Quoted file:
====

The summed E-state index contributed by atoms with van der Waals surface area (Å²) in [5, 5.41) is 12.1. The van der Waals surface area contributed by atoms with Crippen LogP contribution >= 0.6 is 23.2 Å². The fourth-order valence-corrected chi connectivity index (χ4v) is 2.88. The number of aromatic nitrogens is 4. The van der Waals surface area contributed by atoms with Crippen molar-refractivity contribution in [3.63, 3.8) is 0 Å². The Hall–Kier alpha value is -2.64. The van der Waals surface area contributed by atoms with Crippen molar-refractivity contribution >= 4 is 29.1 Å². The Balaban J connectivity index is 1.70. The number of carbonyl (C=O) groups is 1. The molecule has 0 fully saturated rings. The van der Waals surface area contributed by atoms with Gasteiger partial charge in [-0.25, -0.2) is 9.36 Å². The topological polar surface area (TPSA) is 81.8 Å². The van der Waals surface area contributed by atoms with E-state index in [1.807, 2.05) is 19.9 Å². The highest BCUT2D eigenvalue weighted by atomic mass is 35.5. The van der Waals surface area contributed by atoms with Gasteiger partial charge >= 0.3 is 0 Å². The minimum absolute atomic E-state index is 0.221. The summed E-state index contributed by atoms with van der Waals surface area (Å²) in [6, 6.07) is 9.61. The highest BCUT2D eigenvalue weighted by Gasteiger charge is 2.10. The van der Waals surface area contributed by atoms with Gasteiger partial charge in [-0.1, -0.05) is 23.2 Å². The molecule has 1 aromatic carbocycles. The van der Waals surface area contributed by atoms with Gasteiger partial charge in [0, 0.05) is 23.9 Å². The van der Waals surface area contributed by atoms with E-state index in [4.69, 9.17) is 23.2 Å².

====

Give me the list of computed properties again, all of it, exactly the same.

The summed E-state index contributed by atoms with van der Waals surface area (Å²) in [5, 5.41) is 12.1. The van der Waals surface area contributed by atoms with Crippen LogP contribution >= 0.6 is 23.2 Å². The fourth-order valence-corrected chi connectivity index (χ4v) is 2.88. The number of aromatic nitrogens is 4. The van der Waals surface area contributed by atoms with Crippen molar-refractivity contribution in [3.63, 3.8) is 0 Å². The Hall–Kier alpha value is -2.64. The van der Waals surface area contributed by atoms with Crippen molar-refractivity contribution >= 4 is 29.1 Å². The Balaban J connectivity index is 1.70. The number of carbonyl (C=O) groups is 1. The molecule has 0 fully saturated rings. The van der Waals surface area contributed by atoms with Gasteiger partial charge in [-0.25, -0.2) is 9.36 Å². The topological polar surface area (TPSA) is 81.8 Å². The van der Waals surface area contributed by atoms with E-state index in [1.807, 2.05) is 19.9 Å². The highest BCUT2D eigenvalue weighted by atomic mass is 35.5. The van der Waals surface area contributed by atoms with Gasteiger partial charge >= 0.3 is 0 Å². The minimum absolute atomic E-state index is 0.221. The summed E-state index contributed by atoms with van der Waals surface area (Å²) in [6, 6.07) is 9.61. The highest BCUT2D eigenvalue weighted by Gasteiger charge is 2.10. The van der Waals surface area contributed by atoms with Gasteiger partial charge in [-0.1, -0.05) is 23.2 Å². The molecule has 1 aromatic carbocycles. The van der Waals surface area contributed by atoms with Gasteiger partial charge in [0, 0.05) is 23.9 Å². The van der Waals surface area contributed by atoms with E-state index in [4.69, 9.17) is 23.2 Å².